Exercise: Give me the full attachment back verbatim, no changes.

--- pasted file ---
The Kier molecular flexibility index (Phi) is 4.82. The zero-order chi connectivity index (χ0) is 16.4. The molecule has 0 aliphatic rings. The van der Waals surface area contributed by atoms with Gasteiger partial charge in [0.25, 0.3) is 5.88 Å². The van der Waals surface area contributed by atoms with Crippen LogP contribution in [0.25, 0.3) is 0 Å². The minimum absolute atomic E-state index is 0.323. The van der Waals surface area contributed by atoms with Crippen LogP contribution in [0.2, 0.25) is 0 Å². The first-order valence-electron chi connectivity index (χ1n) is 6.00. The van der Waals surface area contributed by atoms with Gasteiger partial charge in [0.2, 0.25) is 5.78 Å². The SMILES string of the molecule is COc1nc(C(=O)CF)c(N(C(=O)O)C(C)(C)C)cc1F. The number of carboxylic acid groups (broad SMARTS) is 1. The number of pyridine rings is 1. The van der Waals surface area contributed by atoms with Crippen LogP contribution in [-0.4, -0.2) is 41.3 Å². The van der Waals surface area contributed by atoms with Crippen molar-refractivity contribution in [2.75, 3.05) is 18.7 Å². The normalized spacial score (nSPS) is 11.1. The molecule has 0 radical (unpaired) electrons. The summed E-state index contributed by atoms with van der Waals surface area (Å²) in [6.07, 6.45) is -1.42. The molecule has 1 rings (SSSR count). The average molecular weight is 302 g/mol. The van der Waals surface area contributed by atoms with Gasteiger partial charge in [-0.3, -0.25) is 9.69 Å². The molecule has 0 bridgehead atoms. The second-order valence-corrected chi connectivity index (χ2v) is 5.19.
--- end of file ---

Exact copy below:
The Kier molecular flexibility index (Phi) is 4.82. The zero-order chi connectivity index (χ0) is 16.4. The molecule has 0 aliphatic rings. The van der Waals surface area contributed by atoms with Gasteiger partial charge in [0.25, 0.3) is 5.88 Å². The van der Waals surface area contributed by atoms with Crippen LogP contribution in [0.25, 0.3) is 0 Å². The minimum absolute atomic E-state index is 0.323. The van der Waals surface area contributed by atoms with Crippen LogP contribution in [0.2, 0.25) is 0 Å². The first-order valence-electron chi connectivity index (χ1n) is 6.00. The van der Waals surface area contributed by atoms with Gasteiger partial charge in [0.2, 0.25) is 5.78 Å². The SMILES string of the molecule is COc1nc(C(=O)CF)c(N(C(=O)O)C(C)(C)C)cc1F. The number of carboxylic acid groups (broad SMARTS) is 1. The number of pyridine rings is 1. The van der Waals surface area contributed by atoms with Crippen LogP contribution in [-0.4, -0.2) is 41.3 Å². The van der Waals surface area contributed by atoms with Crippen molar-refractivity contribution in [2.75, 3.05) is 18.7 Å². The normalized spacial score (nSPS) is 11.1. The molecule has 0 radical (unpaired) electrons. The summed E-state index contributed by atoms with van der Waals surface area (Å²) in [6.07, 6.45) is -1.42. The molecule has 1 rings (SSSR count). The average molecular weight is 302 g/mol. The van der Waals surface area contributed by atoms with Gasteiger partial charge in [-0.3, -0.25) is 9.69 Å². The molecule has 0 bridgehead atoms. The second-order valence-corrected chi connectivity index (χ2v) is 5.19.